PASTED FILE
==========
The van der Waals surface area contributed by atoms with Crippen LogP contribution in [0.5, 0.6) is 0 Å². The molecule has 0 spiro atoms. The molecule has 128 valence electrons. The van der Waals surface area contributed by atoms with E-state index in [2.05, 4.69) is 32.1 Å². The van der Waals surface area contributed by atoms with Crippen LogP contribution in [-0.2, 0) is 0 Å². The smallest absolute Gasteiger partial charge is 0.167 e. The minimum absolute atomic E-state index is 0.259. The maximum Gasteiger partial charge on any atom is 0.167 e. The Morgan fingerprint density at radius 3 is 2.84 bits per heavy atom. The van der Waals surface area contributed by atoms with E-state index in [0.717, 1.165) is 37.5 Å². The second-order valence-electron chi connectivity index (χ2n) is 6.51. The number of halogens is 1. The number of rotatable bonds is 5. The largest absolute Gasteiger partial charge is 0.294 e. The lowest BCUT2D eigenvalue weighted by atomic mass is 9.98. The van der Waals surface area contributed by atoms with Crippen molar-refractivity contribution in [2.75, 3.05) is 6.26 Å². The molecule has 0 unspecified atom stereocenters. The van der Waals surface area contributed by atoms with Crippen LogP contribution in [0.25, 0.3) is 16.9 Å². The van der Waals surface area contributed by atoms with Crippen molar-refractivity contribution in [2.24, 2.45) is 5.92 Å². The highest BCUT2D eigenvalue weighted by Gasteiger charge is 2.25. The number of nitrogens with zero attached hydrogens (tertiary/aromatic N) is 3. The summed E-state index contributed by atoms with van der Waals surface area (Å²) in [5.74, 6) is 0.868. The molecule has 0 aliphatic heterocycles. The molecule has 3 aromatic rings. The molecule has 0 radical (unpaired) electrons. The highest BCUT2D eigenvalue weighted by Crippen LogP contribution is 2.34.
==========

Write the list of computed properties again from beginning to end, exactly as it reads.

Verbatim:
The van der Waals surface area contributed by atoms with Crippen LogP contribution in [0.5, 0.6) is 0 Å². The molecule has 0 spiro atoms. The molecule has 128 valence electrons. The van der Waals surface area contributed by atoms with E-state index in [2.05, 4.69) is 32.1 Å². The van der Waals surface area contributed by atoms with Crippen LogP contribution in [-0.2, 0) is 0 Å². The smallest absolute Gasteiger partial charge is 0.167 e. The minimum absolute atomic E-state index is 0.259. The maximum Gasteiger partial charge on any atom is 0.167 e. The Morgan fingerprint density at radius 3 is 2.84 bits per heavy atom. The van der Waals surface area contributed by atoms with E-state index in [0.717, 1.165) is 37.5 Å². The second-order valence-electron chi connectivity index (χ2n) is 6.51. The number of halogens is 1. The number of rotatable bonds is 5. The largest absolute Gasteiger partial charge is 0.294 e. The lowest BCUT2D eigenvalue weighted by atomic mass is 9.98. The van der Waals surface area contributed by atoms with Crippen molar-refractivity contribution in [2.75, 3.05) is 6.26 Å². The molecule has 0 unspecified atom stereocenters. The van der Waals surface area contributed by atoms with Crippen LogP contribution in [0.25, 0.3) is 16.9 Å². The van der Waals surface area contributed by atoms with Crippen molar-refractivity contribution in [2.24, 2.45) is 5.92 Å². The highest BCUT2D eigenvalue weighted by Gasteiger charge is 2.25. The number of nitrogens with zero attached hydrogens (tertiary/aromatic N) is 3. The summed E-state index contributed by atoms with van der Waals surface area (Å²) in [5.74, 6) is 0.868. The molecule has 0 aliphatic heterocycles. The molecule has 3 aromatic rings. The molecule has 0 radical (unpaired) electrons. The highest BCUT2D eigenvalue weighted by Crippen LogP contribution is 2.34.